The downward slide in the US RMBS market appears to be continuing, with Standard and Poor's announcement today that it will downgrade 418 closed-end second lien RMBS classes on top of the first-lien downgrades already announced. S&P said that the announced downgrades represented an original total balance of approximately $3.8 billion, which represented 6.1 percent of the approximately $62 billion in U.S. RMBS backed by closed-end second-lien collateral rated from the beginning of January 2005 through the end of January 2007. In my opinion, however, the interesting part is here:
... It is important to note that 127 of the classes affected by today's rating actions have been previously downgraded. In fact, prior to today, Standard & Poor's had already lowered its ratings on 197 classes of U.S. RMBS backed by closed-end second-lien collateral issued between the beginning of January 2005 and the end of December 2006. Some of the classes affected by today's rating actions have been downgraded multiple times for a total of 275 previous downgrade actions.
I'd blogged on the initial second lien downgrades in late June, and HW readers should note that "closed-end second lien" can usually be taken to mean "subprime." It's interesting to see these second-lien downgrades continue,'ll usually see second-lien downgrades precede a downgrade of first-lien collateral, which is exactly what took place with the intial round of downgrades. Seeing even more second-lien downgrades suggests that performance is even worse than whatever the assessment was in June. In terms of explaining the downgrades, S&P had the standard "losses have exceeded our expectations" language, but also had this interesting addition:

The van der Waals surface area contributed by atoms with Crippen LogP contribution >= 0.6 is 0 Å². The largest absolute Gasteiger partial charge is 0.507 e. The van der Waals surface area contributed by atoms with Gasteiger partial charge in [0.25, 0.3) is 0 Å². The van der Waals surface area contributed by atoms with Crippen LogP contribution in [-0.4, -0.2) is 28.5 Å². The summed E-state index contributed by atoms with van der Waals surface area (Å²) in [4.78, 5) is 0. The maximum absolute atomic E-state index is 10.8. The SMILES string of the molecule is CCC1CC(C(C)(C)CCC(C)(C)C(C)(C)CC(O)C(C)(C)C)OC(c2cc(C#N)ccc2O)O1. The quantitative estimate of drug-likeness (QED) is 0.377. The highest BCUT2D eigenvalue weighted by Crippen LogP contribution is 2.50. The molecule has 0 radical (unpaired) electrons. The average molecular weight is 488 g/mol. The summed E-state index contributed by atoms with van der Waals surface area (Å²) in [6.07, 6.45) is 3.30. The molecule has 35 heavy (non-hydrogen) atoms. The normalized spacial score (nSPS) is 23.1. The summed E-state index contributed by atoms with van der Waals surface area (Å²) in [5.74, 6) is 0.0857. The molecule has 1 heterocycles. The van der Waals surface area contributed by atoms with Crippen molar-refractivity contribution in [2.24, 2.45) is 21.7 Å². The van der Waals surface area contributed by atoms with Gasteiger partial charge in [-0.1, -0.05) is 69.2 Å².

These U.S. RMBS transactions backed by closed-end second-lien collateral have been experiencing high early payment defaults that have not abated. Originally, we believed that these losses might abate and that the transactions would revert to delinquency and default patterns that are closer to historic norms. However, these transactions have now reached a sufficient level of seasoning for us to conclude that, based on the factors above, they will evidence delinquency and default loss trends indicative of poor future performance that will continue to exceed historic precedent and our original ratings assumptions.
It looks like performance has been so bad on these loans that even the intially-adjusted performance expectations were off the mark, forcing a complete overhaul of the survelliance methods used to track securities in this class. The full press release covers the new survelliance criteria in detail, but it essentially amounts to tacking on additional loss assumptions earlier in the delinquency process -- a move that drove the block of downgrades that were announced.